Sunday, 19 August 2012

Spring REST Tutorial

In this post I’ll show you how to implement a RESTful web service using the Spring framework. REST support was introduced as part of Spring 3 and is built on top of the existing Spring MVC stack, so anyone that has worked with Spring MVC in the past should find the REST support very easy to grasp. I’ll provide a step by step guide so even if you’re not familiar with Spring MVC you should be able get a RESTful service up and running quickly.

What is REST?
REST is an architectural style that has evolved from existing web technologies to allow client applications to communicate with a server using a simple and familiar approach. The approach is familiar because REST is built on top of the HTTP protocol, a protocol that has formed the backbone of the web for years. REST leverages the existing capabilities of HTTP and uses them to provide an architectural approach for implementing a simple and effective client server model.
This formal definition of REST and what constitutes pure RESTful behaviour is well beyond the scope of this blog. It’s definitely something that’s worth discussing so I’ll be posting on this topic pretty soon. For now though I’ll take you through the process of building, deploying and testing a simple RESTful service using the Spring framework.

Technologies Used
Our REST example will be built using the following technology stack.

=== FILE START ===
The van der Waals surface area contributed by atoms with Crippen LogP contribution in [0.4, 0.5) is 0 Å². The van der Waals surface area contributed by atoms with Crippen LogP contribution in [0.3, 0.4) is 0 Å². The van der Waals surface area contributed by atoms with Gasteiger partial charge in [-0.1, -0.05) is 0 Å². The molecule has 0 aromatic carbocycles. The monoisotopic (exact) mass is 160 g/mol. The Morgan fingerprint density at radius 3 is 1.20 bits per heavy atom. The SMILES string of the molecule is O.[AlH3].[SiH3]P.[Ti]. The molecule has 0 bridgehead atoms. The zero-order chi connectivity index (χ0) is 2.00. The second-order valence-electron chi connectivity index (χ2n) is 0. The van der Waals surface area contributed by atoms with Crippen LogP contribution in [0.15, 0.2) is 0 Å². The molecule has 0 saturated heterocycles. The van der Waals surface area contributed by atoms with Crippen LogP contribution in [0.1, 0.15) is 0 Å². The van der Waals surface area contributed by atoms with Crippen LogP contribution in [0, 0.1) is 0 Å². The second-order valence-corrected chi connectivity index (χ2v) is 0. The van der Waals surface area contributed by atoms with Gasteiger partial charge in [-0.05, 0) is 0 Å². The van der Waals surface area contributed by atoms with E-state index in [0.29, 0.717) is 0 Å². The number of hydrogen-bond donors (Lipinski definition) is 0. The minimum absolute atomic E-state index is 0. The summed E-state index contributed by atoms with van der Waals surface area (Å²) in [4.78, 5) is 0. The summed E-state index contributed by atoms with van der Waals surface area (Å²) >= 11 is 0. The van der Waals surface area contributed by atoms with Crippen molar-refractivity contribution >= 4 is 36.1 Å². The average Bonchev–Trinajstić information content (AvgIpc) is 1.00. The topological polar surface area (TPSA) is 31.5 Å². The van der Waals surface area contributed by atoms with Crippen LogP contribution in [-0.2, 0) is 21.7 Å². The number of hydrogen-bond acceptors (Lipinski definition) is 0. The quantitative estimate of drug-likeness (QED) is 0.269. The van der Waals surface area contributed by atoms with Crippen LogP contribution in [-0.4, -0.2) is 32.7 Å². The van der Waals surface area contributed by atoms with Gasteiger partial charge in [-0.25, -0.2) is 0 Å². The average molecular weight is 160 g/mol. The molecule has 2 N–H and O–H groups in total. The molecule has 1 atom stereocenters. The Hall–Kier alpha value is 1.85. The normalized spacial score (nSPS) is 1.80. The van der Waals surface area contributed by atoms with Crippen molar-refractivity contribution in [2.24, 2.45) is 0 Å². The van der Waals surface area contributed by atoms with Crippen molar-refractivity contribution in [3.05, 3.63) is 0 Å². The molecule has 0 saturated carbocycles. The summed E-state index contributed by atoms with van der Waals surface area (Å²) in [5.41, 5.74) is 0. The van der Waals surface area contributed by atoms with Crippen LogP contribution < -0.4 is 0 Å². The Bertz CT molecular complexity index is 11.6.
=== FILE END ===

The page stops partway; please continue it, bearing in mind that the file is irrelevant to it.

• Spring MVC 3.1
  • Maven
  • Tomcat
It is assumed that readers have a basic knowledge of the technologies listed above. To help you get up and running as quick as possible I’ll attach the full project so that you can download and import it into STS (or Eclipse). 

Creating a Project Skeleton.
We'll start off by creating a basic Spring web project. You can either create it by hand or use something like Maven or Spring Roo to generate the basic project structure for you. Given the simplicity of our sample application you will probably create it by hand. Figure 1.0 below shows what the project structure should look like.

The main project components are described below.
  • src/main/java folder – this folder structure will contain all java source required by your project. This includes the MVC controller that will process REST requests and a few other bits and pieces we'll cover later.